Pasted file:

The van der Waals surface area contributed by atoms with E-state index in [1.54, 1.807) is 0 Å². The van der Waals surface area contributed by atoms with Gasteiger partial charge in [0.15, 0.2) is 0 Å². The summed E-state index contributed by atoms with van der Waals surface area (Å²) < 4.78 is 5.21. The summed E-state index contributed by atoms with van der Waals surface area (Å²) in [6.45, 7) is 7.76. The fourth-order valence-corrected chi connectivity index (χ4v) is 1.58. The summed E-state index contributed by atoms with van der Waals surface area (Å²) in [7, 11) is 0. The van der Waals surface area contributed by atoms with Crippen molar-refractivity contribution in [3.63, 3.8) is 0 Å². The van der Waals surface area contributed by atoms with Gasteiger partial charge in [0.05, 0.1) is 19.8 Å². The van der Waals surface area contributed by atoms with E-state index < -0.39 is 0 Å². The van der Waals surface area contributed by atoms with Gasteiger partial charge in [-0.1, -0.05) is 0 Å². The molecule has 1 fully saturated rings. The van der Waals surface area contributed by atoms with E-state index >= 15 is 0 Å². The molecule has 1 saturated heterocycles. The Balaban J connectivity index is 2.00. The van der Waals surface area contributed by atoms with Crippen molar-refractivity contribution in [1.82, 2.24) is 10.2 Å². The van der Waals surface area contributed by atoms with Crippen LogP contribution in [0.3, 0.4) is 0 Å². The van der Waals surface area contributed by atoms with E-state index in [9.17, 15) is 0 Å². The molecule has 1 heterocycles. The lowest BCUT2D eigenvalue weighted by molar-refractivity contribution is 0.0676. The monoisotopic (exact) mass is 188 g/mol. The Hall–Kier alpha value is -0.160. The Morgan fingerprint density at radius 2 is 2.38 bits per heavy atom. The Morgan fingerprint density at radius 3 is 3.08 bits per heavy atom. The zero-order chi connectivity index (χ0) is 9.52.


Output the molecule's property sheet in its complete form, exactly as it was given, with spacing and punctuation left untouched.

The van der Waals surface area contributed by atoms with E-state index in [1.54, 1.807) is 0 Å². The van der Waals surface area contributed by atoms with Gasteiger partial charge in [0.15, 0.2) is 0 Å². The summed E-state index contributed by atoms with van der Waals surface area (Å²) < 4.78 is 5.21. The summed E-state index contributed by atoms with van der Waals surface area (Å²) in [6.45, 7) is 7.76. The fourth-order valence-corrected chi connectivity index (χ4v) is 1.58. The summed E-state index contributed by atoms with van der Waals surface area (Å²) in [7, 11) is 0. The van der Waals surface area contributed by atoms with Crippen molar-refractivity contribution in [3.63, 3.8) is 0 Å². The van der Waals surface area contributed by atoms with Gasteiger partial charge in [0.05, 0.1) is 19.8 Å². The van der Waals surface area contributed by atoms with E-state index < -0.39 is 0 Å². The van der Waals surface area contributed by atoms with Gasteiger partial charge in [-0.1, -0.05) is 0 Å². The molecule has 1 fully saturated rings. The van der Waals surface area contributed by atoms with E-state index >= 15 is 0 Å². The molecule has 1 saturated heterocycles. The Balaban J connectivity index is 2.00. The van der Waals surface area contributed by atoms with Crippen molar-refractivity contribution in [1.82, 2.24) is 10.2 Å². The van der Waals surface area contributed by atoms with Crippen LogP contribution in [0.3, 0.4) is 0 Å². The van der Waals surface area contributed by atoms with E-state index in [9.17, 15) is 0 Å². The molecule has 1 heterocycles. The lowest BCUT2D eigenvalue weighted by molar-refractivity contribution is 0.0676. The monoisotopic (exact) mass is 188 g/mol. The Hall–Kier alpha value is -0.160. The Morgan fingerprint density at radius 2 is 2.38 bits per heavy atom. The Morgan fingerprint density at radius 3 is 3.08 bits per heavy atom. The zero-order chi connectivity index (χ0) is 9.52.